1.1. Experiments and future projects
The cosmic ray (CR) spectrum spans over roughly 11 decades of energy. Continuously running monitoring using sophisticated equipment on high altitude balloons and ingenious installations on the Earth's surface encompass a plummeting flux that goes down from 104 m-2 s-1 at ~ 109 eV to 10-2 km-2 yr-1 at ~ 1020 eV. Its shape is remarkably featureless, with little deviation from a constant power law across this large energy range. The small change in slope, from E-2.7 to E-3.0, near 1015.5 eV is known as the "knee". The spectrum steepens further to E-3.3 above the "dip" ( 1017.7 eV), and then flattens to E-2.7 at the "ankle" ( 1019 eV). Within statistical uncertainty of current observations, which is large above 1020 eV, the upper end of the spectrum is consistent with a simple extrapolation at that slope to the highest energies, possibly with a slight accumulation around 1019.5 eV (For recent surveys of experimental data the reader is referred to [1, 2, 3, 4, 5, 6]).
It is a lucky coincidence that at the energy (~ 1014 eV) where direct measurement of CRs becomes limited by detector area and exposure time, the resulting air showers that such particles produce when they strike the upper atmosphere become big enough to be detectable at ground level. There are several techniques that can be employed in the process of detection:
(i) Direct detection of shower particles is the most commonly used method, and involves constructing an array of sensors spread over a large area to sample particle densities as the shower arrives at the Earth's surface. After the pioneering measurements of ultra high energy cosmic rays (UHECRs) with the Volcano Ranch experiment in the 60's [7, 8, 9], several arrays have been constructed, such as Haverah Park in England , Yakutsk in Russia [11, 12], the Sydney University Giant Airshower Recorder in Australia (SUGAR) , and the Akeno Giant Air Shower Array (AGASA) in Japan [14, 15].
(ii) Another well-established method of detection involves measurement of the longitudinal development (number of particles versus atmospheric depth) of the extensive air shower (EAS) by sensing the fluorescence light produced via interactions of the charged particles in the atmosphere. The emitted light is typically in the 300 - 400 nm ultraviolet range to which the atmosphere is quite transparent. Under favorable atmospheric conditions, EASs can be detected at distances as large as 20 km, about 2 attenuation lengths in a standard desert atmosphere at ground level. However, observations can only be done on clear Moonless nights, resulting in an average 10% duty cycle. The fluorescence technique has so far been implemented only in the Dugway desert (Utah). Following a successful trial at Volcano Ranch  the group from the University of Utah built a device containing two separated Fly's Eyes [17, 18]. The two-eye configuration monitored the sky from 1986 until 1993. As an up-scaled version of Fly's Eye, the High Resolution (HiRes) Fly's Eye detector begun operations in May 1997 [19, 20]. In monocular mode, the effective acceptance of this instrument is ~ 350(1000) km2 sr at 1019 (1020) eV, on average about 6 times the Fly's Eye acceptance, and the threshold energy is 1017 eV. This takes into account a 10% duty cycle.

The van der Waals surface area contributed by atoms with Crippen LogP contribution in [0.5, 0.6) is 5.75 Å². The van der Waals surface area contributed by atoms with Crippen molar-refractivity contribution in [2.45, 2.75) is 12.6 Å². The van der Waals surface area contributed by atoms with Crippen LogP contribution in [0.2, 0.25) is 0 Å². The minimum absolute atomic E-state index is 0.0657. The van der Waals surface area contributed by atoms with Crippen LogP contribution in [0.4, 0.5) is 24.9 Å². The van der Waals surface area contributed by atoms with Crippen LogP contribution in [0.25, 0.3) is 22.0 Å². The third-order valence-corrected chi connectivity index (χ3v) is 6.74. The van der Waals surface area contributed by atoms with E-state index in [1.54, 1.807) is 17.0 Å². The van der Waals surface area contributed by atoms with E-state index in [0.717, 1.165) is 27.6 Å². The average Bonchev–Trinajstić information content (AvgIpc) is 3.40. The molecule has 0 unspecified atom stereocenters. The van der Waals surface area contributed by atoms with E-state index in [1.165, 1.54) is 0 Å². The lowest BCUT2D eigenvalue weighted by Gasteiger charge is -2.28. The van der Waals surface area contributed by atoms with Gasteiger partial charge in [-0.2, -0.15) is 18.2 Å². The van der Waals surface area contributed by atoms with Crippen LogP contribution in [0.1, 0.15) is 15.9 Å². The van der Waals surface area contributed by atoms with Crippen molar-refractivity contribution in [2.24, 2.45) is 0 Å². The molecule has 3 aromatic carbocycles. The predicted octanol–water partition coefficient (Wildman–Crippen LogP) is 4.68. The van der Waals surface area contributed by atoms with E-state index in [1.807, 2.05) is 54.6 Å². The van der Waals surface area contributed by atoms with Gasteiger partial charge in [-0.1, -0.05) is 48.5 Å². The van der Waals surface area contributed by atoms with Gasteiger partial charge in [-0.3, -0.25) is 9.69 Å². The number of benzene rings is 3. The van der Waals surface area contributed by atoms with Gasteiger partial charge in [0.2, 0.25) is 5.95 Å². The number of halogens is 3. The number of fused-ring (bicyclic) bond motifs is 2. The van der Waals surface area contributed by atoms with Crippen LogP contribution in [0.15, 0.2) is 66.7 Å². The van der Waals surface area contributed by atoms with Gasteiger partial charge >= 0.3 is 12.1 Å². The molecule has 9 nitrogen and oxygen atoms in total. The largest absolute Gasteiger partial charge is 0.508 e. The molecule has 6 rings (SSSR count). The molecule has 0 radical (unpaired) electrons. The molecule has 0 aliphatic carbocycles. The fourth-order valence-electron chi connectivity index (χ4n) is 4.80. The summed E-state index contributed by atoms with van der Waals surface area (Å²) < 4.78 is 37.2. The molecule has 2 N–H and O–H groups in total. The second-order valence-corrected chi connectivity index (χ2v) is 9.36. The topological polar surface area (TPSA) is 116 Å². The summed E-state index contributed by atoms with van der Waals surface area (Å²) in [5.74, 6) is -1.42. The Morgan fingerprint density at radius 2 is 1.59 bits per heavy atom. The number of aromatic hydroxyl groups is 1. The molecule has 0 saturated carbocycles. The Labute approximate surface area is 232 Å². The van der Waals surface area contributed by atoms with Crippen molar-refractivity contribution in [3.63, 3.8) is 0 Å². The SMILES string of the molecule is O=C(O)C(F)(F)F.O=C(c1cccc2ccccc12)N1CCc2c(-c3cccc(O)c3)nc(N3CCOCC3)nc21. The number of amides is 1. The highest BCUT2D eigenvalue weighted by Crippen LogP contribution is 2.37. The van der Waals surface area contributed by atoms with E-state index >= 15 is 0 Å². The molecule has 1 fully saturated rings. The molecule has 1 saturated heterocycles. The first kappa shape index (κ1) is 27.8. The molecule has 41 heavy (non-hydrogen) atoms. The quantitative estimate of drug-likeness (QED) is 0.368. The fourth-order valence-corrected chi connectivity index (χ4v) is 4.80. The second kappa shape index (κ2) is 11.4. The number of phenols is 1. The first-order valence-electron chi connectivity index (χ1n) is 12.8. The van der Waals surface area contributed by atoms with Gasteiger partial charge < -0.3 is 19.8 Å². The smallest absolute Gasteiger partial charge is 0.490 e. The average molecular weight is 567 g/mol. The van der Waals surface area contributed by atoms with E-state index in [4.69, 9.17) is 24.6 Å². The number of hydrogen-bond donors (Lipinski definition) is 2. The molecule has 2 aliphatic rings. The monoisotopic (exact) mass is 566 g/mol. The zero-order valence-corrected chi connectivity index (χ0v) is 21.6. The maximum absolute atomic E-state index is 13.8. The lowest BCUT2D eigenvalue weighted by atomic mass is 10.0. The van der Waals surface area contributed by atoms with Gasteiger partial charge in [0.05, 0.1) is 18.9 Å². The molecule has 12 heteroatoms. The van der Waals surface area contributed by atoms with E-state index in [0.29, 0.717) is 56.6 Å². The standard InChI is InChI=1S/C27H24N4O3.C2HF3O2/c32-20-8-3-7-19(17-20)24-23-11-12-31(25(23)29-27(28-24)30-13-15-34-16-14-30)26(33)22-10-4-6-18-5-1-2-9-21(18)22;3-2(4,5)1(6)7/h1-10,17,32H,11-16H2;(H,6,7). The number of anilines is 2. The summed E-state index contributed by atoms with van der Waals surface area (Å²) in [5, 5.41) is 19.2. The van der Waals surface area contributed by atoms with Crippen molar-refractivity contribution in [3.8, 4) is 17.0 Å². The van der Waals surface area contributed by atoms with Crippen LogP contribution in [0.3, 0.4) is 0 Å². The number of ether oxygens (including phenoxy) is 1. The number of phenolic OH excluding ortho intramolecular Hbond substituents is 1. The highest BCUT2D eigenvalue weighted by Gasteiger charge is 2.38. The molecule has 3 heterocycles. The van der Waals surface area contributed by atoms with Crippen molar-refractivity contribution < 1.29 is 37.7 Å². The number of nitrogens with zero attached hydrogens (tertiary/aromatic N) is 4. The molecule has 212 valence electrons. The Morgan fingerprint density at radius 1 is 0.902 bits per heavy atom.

(iii) A more recently proposed technique uses radar echos from the column of ionized air produced by the shower. This idea suggested already in 1940 , has been recently re-explored [22, 23] as either an independent method to study air showers, or as a complement to existing fluorescence and surface detectors. A proposal has recently been put forth to evaluate the method using the Jicamarca radar system near Lima, Peru .
In order to increase the statistics at the high end of the spectrum significantly, two projects are now under preparation:
(i) The Pierre Auger Observatory (PAO), currently under construction in Argentina, is the first experiment designed to work in a hybrid mode incorporating both a ground-based array of 1600 particle detectors spread over 3000 km2 with fluorescence telescopes placed on the boundaries of the surface array . A second array will be set up in the Northern hemisphere to cover the whole sky. Such a full-sky coverage is very important to allow sensitive anisotropy analysis. The overall aperture (2 sites) for CRs with primary zenith angle < 60° and primary energy > 1019 eV is 1.4 × 104 km2 sr.
(ii) The mission "Extreme Universe Space Observatory" (EUSO) will observe the fluorescence signal of CRs, with energy > 4 × 1019 eV, looking downward from the International Space Station to the dark side of the Earth atmosphere [26, 27]. The characteristic wide angle optics of the instrument (with opening field of view ± 30° at an average orbit altitude of 400 km) yields a geometric aperture of 5 × 105 km2 sr, taking into account a 10% duty cycle. The monocular stand-alone configuration of the telescope will serve as a pathfinder mission to develop the required technology to observe the fluorescent trails of EASs from space.